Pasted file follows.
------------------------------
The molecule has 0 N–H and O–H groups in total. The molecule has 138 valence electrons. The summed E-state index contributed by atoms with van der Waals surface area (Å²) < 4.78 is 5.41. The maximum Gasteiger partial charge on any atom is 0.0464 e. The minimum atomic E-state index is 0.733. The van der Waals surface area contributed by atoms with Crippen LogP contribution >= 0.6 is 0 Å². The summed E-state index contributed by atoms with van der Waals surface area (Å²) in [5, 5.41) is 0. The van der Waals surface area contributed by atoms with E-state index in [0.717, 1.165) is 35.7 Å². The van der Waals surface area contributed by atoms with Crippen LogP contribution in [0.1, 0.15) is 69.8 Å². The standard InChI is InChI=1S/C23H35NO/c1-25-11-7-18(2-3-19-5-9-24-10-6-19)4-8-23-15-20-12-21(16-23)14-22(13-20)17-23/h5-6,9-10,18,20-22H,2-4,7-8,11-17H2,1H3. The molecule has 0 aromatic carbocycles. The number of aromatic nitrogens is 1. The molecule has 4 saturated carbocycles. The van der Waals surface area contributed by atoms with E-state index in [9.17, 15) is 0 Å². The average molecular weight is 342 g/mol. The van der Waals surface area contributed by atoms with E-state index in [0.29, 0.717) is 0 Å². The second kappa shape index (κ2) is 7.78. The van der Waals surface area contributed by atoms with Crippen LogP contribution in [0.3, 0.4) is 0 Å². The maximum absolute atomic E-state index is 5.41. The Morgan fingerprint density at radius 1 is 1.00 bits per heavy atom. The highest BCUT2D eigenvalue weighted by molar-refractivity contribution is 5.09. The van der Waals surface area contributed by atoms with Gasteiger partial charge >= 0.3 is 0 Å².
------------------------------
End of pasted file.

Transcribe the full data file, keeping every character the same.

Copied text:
The molecule has 0 N–H and O–H groups in total. The molecule has 138 valence electrons. The summed E-state index contributed by atoms with van der Waals surface area (Å²) < 4.78 is 5.41. The maximum Gasteiger partial charge on any atom is 0.0464 e. The minimum atomic E-state index is 0.733. The van der Waals surface area contributed by atoms with Crippen LogP contribution >= 0.6 is 0 Å². The summed E-state index contributed by atoms with van der Waals surface area (Å²) in [5, 5.41) is 0. The van der Waals surface area contributed by atoms with E-state index in [0.717, 1.165) is 35.7 Å². The van der Waals surface area contributed by atoms with Crippen LogP contribution in [0.1, 0.15) is 69.8 Å². The standard InChI is InChI=1S/C23H35NO/c1-25-11-7-18(2-3-19-5-9-24-10-6-19)4-8-23-15-20-12-21(16-23)14-22(13-20)17-23/h5-6,9-10,18,20-22H,2-4,7-8,11-17H2,1H3. The molecule has 0 aromatic carbocycles. The number of aromatic nitrogens is 1. The molecule has 4 saturated carbocycles. The van der Waals surface area contributed by atoms with E-state index in [9.17, 15) is 0 Å². The average molecular weight is 342 g/mol. The van der Waals surface area contributed by atoms with E-state index in [0.29, 0.717) is 0 Å². The second kappa shape index (κ2) is 7.78. The van der Waals surface area contributed by atoms with Crippen LogP contribution in [0.3, 0.4) is 0 Å². The maximum absolute atomic E-state index is 5.41. The Morgan fingerprint density at radius 1 is 1.00 bits per heavy atom. The highest BCUT2D eigenvalue weighted by molar-refractivity contribution is 5.09. The van der Waals surface area contributed by atoms with Gasteiger partial charge >= 0.3 is 0 Å².